The experts assess the Iran agreement of 2015

By John Mecklin | July 14, 2015

After serially breaking a variety of self-imposed deadlines, six world powers and Iran reached agreement on plans for long-term limits on the Iranian nuclear program and the easing of international economic sanctions on that country. The five permanent members of the UN Security Council and Germany (or P5+1) and Iran signed off on the complex agreement, more than 80 pages in length, Tuesday in Vienna. Negotiations were slowed for days by disagreements about the timing of sanctions relief, the degree of access international inspectors would gain to Iranian military sites, and, particularly, a UN ban on conventional weapons sales to Iran, which includes a ban on ballistic missile-related transactions.

The agreement reached this week places restrictions on a broad array of Iranian nuclear activities—including uranium enrichment and plutonium separation—and calls for the International Atomic Energy Agency to monitor the country's nuclear sites. The restrictions and monitoring regime aim to prevent Iran from producing nuclear weapons. As the restrictions take effect, a complex regimen of economic sanctions against Iran will start to be unwound.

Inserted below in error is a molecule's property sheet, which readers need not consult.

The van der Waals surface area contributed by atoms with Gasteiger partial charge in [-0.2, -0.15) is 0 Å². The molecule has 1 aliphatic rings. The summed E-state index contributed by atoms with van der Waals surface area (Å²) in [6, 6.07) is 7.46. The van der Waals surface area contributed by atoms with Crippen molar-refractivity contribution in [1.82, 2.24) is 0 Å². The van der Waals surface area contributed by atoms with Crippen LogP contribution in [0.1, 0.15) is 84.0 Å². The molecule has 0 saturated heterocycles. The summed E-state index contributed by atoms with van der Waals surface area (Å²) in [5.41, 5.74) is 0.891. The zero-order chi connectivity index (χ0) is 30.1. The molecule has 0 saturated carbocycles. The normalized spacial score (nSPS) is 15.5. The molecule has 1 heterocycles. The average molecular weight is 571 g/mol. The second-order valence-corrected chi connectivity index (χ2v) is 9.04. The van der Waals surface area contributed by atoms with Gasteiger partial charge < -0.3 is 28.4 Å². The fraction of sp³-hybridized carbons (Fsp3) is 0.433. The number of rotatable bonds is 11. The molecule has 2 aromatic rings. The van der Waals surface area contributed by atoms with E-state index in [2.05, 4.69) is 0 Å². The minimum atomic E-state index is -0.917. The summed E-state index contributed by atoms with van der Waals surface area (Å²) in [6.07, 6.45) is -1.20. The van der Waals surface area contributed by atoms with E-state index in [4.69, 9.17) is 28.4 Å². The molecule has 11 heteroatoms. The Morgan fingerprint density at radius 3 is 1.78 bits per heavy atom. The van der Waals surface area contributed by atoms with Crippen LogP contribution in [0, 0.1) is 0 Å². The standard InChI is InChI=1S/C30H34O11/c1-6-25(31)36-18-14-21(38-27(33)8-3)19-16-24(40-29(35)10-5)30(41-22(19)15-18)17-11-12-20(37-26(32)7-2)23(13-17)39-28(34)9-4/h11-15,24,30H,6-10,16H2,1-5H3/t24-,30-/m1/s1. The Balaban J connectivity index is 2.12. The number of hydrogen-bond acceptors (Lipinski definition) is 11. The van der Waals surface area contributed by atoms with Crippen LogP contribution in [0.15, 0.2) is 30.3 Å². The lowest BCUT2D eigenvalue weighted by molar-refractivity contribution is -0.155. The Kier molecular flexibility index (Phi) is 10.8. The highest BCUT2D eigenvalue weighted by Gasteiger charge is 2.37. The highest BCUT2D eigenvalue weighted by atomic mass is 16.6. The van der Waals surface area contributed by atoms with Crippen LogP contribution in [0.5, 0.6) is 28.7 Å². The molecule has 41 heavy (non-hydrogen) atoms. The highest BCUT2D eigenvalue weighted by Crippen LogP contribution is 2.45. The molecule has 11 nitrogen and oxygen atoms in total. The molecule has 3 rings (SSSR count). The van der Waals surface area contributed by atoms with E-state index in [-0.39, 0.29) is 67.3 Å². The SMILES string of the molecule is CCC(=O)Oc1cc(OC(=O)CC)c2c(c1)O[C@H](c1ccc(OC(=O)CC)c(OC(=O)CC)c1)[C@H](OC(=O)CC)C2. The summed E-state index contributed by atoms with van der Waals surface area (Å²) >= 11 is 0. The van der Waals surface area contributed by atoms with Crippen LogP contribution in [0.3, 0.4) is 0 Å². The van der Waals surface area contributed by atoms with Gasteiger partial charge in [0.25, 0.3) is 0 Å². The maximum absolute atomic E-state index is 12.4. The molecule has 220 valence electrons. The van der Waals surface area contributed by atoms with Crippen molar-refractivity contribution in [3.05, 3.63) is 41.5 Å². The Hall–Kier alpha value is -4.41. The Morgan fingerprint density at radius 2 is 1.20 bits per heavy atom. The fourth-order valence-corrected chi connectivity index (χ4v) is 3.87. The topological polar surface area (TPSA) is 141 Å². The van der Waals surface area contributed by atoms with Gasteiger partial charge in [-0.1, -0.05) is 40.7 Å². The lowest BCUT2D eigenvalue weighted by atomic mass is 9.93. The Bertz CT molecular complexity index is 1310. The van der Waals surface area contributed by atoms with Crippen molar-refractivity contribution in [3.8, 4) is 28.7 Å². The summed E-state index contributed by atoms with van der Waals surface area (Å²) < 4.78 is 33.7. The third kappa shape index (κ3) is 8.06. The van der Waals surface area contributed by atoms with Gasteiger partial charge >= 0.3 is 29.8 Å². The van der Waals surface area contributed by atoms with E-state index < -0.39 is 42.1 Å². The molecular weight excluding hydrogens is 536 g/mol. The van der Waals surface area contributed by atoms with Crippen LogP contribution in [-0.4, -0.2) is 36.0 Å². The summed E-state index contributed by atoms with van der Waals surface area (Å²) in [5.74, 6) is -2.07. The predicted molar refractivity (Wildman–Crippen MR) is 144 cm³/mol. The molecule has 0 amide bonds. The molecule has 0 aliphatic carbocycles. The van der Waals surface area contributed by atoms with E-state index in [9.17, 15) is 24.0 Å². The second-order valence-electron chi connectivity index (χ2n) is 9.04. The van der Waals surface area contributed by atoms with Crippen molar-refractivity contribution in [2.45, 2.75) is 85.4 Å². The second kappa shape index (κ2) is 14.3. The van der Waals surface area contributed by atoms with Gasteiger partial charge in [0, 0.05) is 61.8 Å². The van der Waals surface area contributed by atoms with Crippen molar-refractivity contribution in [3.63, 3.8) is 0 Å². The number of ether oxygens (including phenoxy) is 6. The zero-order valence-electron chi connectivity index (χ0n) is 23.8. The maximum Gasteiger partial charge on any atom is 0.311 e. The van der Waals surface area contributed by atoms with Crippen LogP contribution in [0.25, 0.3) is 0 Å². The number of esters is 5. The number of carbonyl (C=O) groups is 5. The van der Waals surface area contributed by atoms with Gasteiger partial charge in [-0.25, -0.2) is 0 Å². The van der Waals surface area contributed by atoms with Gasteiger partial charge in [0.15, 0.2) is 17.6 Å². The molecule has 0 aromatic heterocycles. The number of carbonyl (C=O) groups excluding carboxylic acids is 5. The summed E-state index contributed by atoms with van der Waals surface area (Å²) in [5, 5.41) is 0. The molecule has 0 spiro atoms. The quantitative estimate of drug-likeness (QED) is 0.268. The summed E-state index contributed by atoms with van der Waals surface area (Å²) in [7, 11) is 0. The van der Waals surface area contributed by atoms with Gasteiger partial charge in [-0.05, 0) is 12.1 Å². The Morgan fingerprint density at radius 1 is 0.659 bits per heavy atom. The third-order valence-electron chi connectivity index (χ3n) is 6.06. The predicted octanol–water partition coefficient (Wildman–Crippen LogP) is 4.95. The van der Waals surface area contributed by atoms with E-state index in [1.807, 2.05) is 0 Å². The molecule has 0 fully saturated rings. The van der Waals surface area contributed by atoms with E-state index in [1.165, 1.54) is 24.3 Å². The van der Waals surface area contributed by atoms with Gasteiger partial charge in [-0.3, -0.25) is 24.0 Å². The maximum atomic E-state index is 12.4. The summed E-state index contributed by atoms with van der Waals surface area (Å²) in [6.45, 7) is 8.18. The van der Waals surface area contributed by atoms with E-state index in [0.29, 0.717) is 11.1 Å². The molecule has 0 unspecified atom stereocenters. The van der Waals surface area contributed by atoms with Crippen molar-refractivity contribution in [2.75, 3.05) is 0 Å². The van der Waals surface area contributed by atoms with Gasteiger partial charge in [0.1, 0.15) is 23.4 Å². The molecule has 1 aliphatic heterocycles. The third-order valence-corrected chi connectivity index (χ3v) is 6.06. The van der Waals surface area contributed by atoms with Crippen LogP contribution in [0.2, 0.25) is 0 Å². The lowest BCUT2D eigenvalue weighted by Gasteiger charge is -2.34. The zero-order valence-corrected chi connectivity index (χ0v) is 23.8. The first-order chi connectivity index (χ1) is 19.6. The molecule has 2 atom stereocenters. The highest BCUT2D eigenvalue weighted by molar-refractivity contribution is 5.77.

The agreement will almost certainly face contentious US congressional review and heated debate around the world. The Bulletin has asked top international security experts with a variety of perspectives and backgrounds to offer their assessments of the agreement. Their comments will be published over the course of several days, as they have time to study the complex, lengthy, and unprecedented document.


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